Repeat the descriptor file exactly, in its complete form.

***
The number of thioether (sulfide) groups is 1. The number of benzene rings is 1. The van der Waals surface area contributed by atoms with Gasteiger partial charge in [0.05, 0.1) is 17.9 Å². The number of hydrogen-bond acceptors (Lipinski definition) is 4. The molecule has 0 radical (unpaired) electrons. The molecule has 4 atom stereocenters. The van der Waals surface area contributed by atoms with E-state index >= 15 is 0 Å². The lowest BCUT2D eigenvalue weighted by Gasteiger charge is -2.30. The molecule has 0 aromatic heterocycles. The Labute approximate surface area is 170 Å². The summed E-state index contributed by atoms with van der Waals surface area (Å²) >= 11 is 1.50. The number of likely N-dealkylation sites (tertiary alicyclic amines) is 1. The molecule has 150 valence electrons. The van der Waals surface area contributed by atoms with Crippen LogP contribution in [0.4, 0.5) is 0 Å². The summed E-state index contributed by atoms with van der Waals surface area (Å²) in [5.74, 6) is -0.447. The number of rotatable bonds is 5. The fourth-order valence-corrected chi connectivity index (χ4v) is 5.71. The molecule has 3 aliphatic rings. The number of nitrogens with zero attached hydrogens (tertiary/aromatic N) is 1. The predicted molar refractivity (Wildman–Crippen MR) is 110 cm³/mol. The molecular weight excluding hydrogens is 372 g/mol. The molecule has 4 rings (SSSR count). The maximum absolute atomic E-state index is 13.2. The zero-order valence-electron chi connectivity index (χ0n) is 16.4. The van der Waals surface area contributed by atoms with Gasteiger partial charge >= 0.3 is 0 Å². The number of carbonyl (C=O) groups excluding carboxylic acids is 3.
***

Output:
The number of thioether (sulfide) groups is 1. The number of benzene rings is 1. The van der Waals surface area contributed by atoms with Gasteiger partial charge in [0.05, 0.1) is 17.9 Å². The number of hydrogen-bond acceptors (Lipinski definition) is 4. The molecule has 0 radical (unpaired) electrons. The molecule has 4 atom stereocenters. The van der Waals surface area contributed by atoms with E-state index >= 15 is 0 Å². The lowest BCUT2D eigenvalue weighted by Gasteiger charge is -2.30. The molecule has 0 aromatic heterocycles. The Labute approximate surface area is 170 Å². The summed E-state index contributed by atoms with van der Waals surface area (Å²) >= 11 is 1.50. The number of likely N-dealkylation sites (tertiary alicyclic amines) is 1. The molecule has 150 valence electrons. The van der Waals surface area contributed by atoms with Crippen LogP contribution in [0.4, 0.5) is 0 Å². The summed E-state index contributed by atoms with van der Waals surface area (Å²) in [5.74, 6) is -0.447. The number of rotatable bonds is 5. The fourth-order valence-corrected chi connectivity index (χ4v) is 5.71. The molecule has 3 aliphatic rings. The number of nitrogens with zero attached hydrogens (tertiary/aromatic N) is 1. The predicted molar refractivity (Wildman–Crippen MR) is 110 cm³/mol. The molecular weight excluding hydrogens is 372 g/mol. The molecule has 4 rings (SSSR count). The maximum absolute atomic E-state index is 13.2. The zero-order valence-electron chi connectivity index (χ0n) is 16.4. The van der Waals surface area contributed by atoms with Gasteiger partial charge >= 0.3 is 0 Å². The number of carbonyl (C=O) groups excluding carboxylic acids is 3.